A Dark Comedy by
William Ivor Fowkes
How far would you go to hold onto the ones you love?
Retired banker Samuel Becker has been living in the woods for 30 years with Gregory South, a retired interior decorator with a big libido and the temperament of a child. Gregory misses their life in the city, but Samuel has found ways to keep him happy. His strategy starts to unravel when a reporter comes snooping around in this darkly funny mystery play.
PRIVATE PROPERTY is receiving its first production, at The Players' Ring in Portsmouth, NH, August 2018.
SKYLINE: TALES OF MANHATTAN
A collection of short stories by William Ivor Fowkes.
$2.99 Kindle edition
In SKYLINE: TALES OF MANHATTAN, award-winning playwright and author William Ivor Fowkes presents stories of New Yorkers—gay, straight, and confused—making startling connections and discoveries. On the West Side, a man approaching his 60th birthday tries a new haircut, with disastrous consequences. On the East Side, a Park Avenue Republican gets a taste of life on the "down low" in Central Park. In the East Village, a struggling writer papers his kitchen wall with rejection letters. In SoHo, a graphic designer takes drastic steps to get the attention of her editor. At MOMA, a woman physically attacks a man examining a sculpture she doesn't like. Downtown, a transplanted New Orleans cabaret singer deals with life and love in the aftermath of 9/11. There are 19 stories in all—enough to demonstrate that Manhattan's residents are just as striking as the city's celebrated skyline.
“This fine, often poignant collection about lonely people seeking to make the right connection in a city filled with options is really about lonely people stymied and confused by all the choices that surround them. The stories successfully explore the internal fears and uncertainties of individuals struggling to discover a place (often it seems any place) where they belong . . .
“What is particularly original is the portrait of relationships, both straight and (mainly) gay, their complexity and how they evolve . . . How the characters evolve and come to terms with the circumstances of their lives is cleverly done. Most impressive is the one who reappears in several pieces who struggles with his latent feelings by denying them to himself until it becomes impossible . . . SCORE: 9 out of 10."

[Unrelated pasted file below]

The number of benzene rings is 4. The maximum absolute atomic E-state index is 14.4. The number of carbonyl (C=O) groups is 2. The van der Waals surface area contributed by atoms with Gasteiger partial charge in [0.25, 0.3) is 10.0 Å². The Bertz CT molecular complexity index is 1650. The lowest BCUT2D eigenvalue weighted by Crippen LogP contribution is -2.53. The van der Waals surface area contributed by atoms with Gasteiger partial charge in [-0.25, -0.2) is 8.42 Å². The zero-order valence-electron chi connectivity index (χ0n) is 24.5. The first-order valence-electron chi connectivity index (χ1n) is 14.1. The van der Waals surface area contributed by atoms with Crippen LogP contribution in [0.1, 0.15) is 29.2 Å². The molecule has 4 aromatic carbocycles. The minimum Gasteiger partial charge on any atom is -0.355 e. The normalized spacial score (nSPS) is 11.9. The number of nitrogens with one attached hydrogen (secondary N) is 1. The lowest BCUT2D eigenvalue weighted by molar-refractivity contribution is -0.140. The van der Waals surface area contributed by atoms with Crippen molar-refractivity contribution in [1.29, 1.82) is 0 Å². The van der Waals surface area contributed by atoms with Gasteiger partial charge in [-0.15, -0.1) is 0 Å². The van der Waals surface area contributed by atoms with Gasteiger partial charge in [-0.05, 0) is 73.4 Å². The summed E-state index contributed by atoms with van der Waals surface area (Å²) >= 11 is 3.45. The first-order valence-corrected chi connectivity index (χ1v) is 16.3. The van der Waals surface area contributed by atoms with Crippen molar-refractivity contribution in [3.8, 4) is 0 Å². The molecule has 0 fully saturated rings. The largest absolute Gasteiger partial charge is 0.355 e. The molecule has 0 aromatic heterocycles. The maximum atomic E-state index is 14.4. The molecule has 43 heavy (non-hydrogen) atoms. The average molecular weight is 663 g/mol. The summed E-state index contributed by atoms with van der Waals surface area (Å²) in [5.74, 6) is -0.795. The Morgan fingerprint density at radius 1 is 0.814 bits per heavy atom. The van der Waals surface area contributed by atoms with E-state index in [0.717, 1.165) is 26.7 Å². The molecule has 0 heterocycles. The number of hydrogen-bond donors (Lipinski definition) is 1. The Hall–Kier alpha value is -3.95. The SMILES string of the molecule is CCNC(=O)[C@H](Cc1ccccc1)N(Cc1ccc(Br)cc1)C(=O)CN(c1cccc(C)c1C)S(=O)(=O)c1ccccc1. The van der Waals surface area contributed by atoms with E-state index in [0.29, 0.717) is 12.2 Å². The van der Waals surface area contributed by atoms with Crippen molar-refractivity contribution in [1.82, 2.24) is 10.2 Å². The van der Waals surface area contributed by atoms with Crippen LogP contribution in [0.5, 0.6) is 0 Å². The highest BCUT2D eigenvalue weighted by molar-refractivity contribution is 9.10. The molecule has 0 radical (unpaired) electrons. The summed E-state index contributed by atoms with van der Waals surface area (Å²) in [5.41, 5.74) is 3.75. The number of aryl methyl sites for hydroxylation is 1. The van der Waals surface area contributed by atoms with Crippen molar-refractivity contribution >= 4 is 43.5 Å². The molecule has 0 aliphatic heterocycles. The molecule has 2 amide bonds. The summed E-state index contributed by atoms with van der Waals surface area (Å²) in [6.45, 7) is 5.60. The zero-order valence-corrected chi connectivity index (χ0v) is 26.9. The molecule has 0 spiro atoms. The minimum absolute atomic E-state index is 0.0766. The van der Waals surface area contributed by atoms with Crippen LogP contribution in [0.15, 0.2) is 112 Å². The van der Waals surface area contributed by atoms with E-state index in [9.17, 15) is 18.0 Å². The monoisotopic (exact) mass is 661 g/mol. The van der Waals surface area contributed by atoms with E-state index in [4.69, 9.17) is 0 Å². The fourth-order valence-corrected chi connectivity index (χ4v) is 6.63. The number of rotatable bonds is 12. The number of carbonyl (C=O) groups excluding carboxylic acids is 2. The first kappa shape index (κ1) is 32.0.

- BookLife Prize (from Publisher's Weekly)
ALL IN THE FACULTY
A Play in Two Acts by William Ivor Fowkes
Brilliant professors can be rank amateurs in the field of self-knowledge.
"Golden by" Ned Jenkins yearns for tenure at Humbert College in upstate New York, but his hopes are dashed when he refuses to get romantically involved with the wife of his department's chairman and the ensuing political battle divides the whole campus.
Published and licensed by Dramatists Play Service
A Play in Two Acts by
William Ivor Fowkes
It’s the Year of our Lord 1999. Retired gay men flock to the Sunshine Quest Club in Fort Lauderdale, Florida for dancing, companionship, flirtation, and nonstop fun. But not everyone is waiting for them with open arms.
105 FIVE-MINUTE PLAYS FOR STUDY AND PERFORMANCE
Published by Smith & Kraus Inc., 2017. March 2017
Includes TABLE MANNERS IN GRAMERCY PARK, a short play by William Ivor Fowkes. SYNOPSIS: A romantic meal. A great NYC restaurant. Will that be enough to convince her not to drop him?
A HEGELIAN ACCOUNT OF CONTEMPORARY ART
Published by UMI Research Press, 1980.
A Hegelian Account of Contemporary Art
by William I. Fowkes. Ann Arbor: UMI Research Press, 1980. Used copies frequently avilable for sale at Amazon.com: www.amazon.com and/or Alibris.com: www.alibris.com
Description: This book attempts a confrontation and reconciliation between two presumed adversaries, Hegel's Aesthetics (as presented in the mammoth Lectures on Fine Art by the 19th century German philosopher, Georg Wilhelm Friedrich Hegel, which many consider one of the greatest works in the history of aesthetics) and contemporary art. Hegel's account of art (first published in 1835) proves to be surprisingly useful in illuminating the arts of the 20th century, while the latter are seen to vindicate -- and sometimes challenge -- many of Hegel's notions.